2.8.1 The mapping theorem, algebraically 243

    2.8.2 The mapping theorem, topologically 245

    2.8.3 Duality and mapping theorems in `1-homology 250

    2.9 Application: Simplicial volume 251

    2.9.1 Functorial semi-norms and degree theorems 252

    2.9.2 Simplicial volume and negative curvature 253

    2.9.3 Simplicial volume and Riemannian volume 257

  • vi Contents

    2.9.4 Simplicial volume and the mapping theorem in bounded cohomology 258

    2.9.5 Simplicial volume, inheritance properties 259 2.9.6 Open problems 261

    2.10 Exercises 263

  • 1 Group cohomology

  • 1.1

    Introduction

    What is group cohomology? Group cohomology is a contravariant functor turning groups and modules over groups into graded Abelian groups. I.e., on objects group cohomology looks like

    Hn(G;A),

    where – the number n ∈ N is the degree in the grading of the graded Abelian

    group H∗(G;A), – the first parameter is a (discrete) group G, – and the second (“Abelian”) parameter is a ZG-module A, the so-

    called coefficients. Similarly, group homology is a covariant functor turning groups and mod- ules over groups into graded Abelian groups.

    How can we construct group cohomology? There are three main (equiv- alent) descriptions of group (co)homology:

    – Topologically (via classifying spaces) – Combinatorially (via the bar resolution) – Algebraically (via derived functors).

    Why is group cohomology interesting? First, group cohomology is an interesting theory in its own right providing a beautiful link between alge- bra and topology. Second, group (co)homology helps to solve the following problems:

    – Given two groups, what extension groups with the given “kernel” and the given “quotient” group do there exist? (Section 1.4.4)

    – How do cyclic Galois field extensions look like? (Hilbert 90) (Sec- tion 1.4.3)

    – How surjective is the Hurewicz homomorphism in degree 2? (Sec- tion 1.6.7)

    – Which (finite) groups can act freely on spheres? (Section 1.6 and 1.9)

    2

  • 1.1 Introduction 3

    Overview

    In the first part of the semester we will study the following topics: – Understand and compare the three basic descriptions of group (co)ho-

    mology – First applications of group (co)homology – Transfer – Product structures – Cohomology of finite groups and periodic cohomology – The Hochschild-Serre spectral sequence

    In the second part of the semester we will look at a functional analytic variant of group cohomology, called bounded cohomology, and its applica- tion to the simplicial volume.

  • 4 1.1 Introduction

  • 1.2 The domain categories

    for group (co)homology

    The basic algebraic objects in the world of group (co)homology are group rings and modules over group rings.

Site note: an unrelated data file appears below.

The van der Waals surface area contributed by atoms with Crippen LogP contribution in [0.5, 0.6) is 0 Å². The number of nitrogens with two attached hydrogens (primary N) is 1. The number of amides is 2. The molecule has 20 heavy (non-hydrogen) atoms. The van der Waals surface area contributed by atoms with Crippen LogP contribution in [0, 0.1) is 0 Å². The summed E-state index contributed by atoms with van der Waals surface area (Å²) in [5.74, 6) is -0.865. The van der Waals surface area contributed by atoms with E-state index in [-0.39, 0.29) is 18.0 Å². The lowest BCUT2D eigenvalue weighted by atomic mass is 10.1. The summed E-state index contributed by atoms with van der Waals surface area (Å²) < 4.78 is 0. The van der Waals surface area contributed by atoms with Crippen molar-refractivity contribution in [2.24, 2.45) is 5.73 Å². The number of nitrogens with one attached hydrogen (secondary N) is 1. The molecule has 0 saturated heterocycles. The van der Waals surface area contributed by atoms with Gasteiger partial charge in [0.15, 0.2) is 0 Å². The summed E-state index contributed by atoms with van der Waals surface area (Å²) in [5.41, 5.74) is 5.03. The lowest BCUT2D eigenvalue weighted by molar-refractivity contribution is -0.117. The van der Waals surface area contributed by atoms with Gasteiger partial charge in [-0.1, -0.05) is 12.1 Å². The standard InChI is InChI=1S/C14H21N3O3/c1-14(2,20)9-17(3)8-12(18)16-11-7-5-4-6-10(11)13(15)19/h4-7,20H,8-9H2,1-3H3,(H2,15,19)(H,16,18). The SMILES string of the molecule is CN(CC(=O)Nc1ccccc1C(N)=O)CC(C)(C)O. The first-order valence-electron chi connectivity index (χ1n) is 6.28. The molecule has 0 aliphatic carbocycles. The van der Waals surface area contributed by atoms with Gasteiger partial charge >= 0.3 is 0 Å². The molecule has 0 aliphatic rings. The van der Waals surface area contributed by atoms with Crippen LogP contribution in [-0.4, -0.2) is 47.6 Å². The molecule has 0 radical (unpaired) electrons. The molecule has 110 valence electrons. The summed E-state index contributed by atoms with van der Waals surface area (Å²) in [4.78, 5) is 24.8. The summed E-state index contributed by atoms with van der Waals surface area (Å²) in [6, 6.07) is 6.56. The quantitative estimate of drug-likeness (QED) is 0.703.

Definition 1.2.1 (Group ring). Let G be a group. The (integral) group ring of G is the ring ZG (sometimes also denoted Z[G] to avoid misunder- standings)

    – whose underlying Abelian group is the free Z-module ⊕

    g∈G Z · g, – and whose multiplication is the Z-linear extension of composition

    in G, i.e.:

    · : ZG× ZG −→ ZG(∑ g∈G

    ag · g, ∑ g∈G

    bg · g ) 7−→

    ∑ g∈G

    ∑ h∈G

    ag · bg−1h · g

    (where all sums are “finite”).

    Example 1.2.2 (Group rings). – We have Z[1] ∼= Z. – The group ring Z[Z] ∼= Z[t, t−1] of the integers is nothing but the ring

    of Laurent polynomials. – For all n ∈ N>0 we have Z[Z/n] ∼= Z[t]/(tn − 1).

    Group rings and modules over group rings occur, for example, naturally in topology:

    Example 1.2.3. Let X be a topological space and let G be a discrete group that acts continuously on X.

    – Let n ∈ N. Then the G-action on X induces a ZG-module structure

    ZG× Cn(X; Z) −→ Cn(X; Z)

    5

  • 6 1.2 The domain categories for group (co)homology

    on the chain group Cn(X; Z), given by

    G×map(∆n, X) −→ map(∆n, X) (g, σ) 7−→

    ( t 7→ g · σ(t)

    ) .

    – It is not difficult to see that the differential of the singular chain complex C∗(X; Z) is a ZG-morphism; hence, C∗(X; Z) is naturally a ZG-chain complex.

    Notice: if X is a CW-complex and if G acts cellularly on X, then also the cellular chain complex Ccell∗ (X; Z) naturally is a ZG-chain complex.

    A fundamental special case is the following: If X is a connected CW- complex (with a chosen base point in the universal covering of X), then the singular/cellular chain complex of the universal covering of X naturally is a free Zπ1(X)-chain complex.

    Definition 1.2.4 (Invariants and coinvariants). Let G be a discrete group and let A be a (left) ZG-module. We call the submodule

    AG := {a ∈ A | ∀g∈G g · a = a}

    the invariants of A. W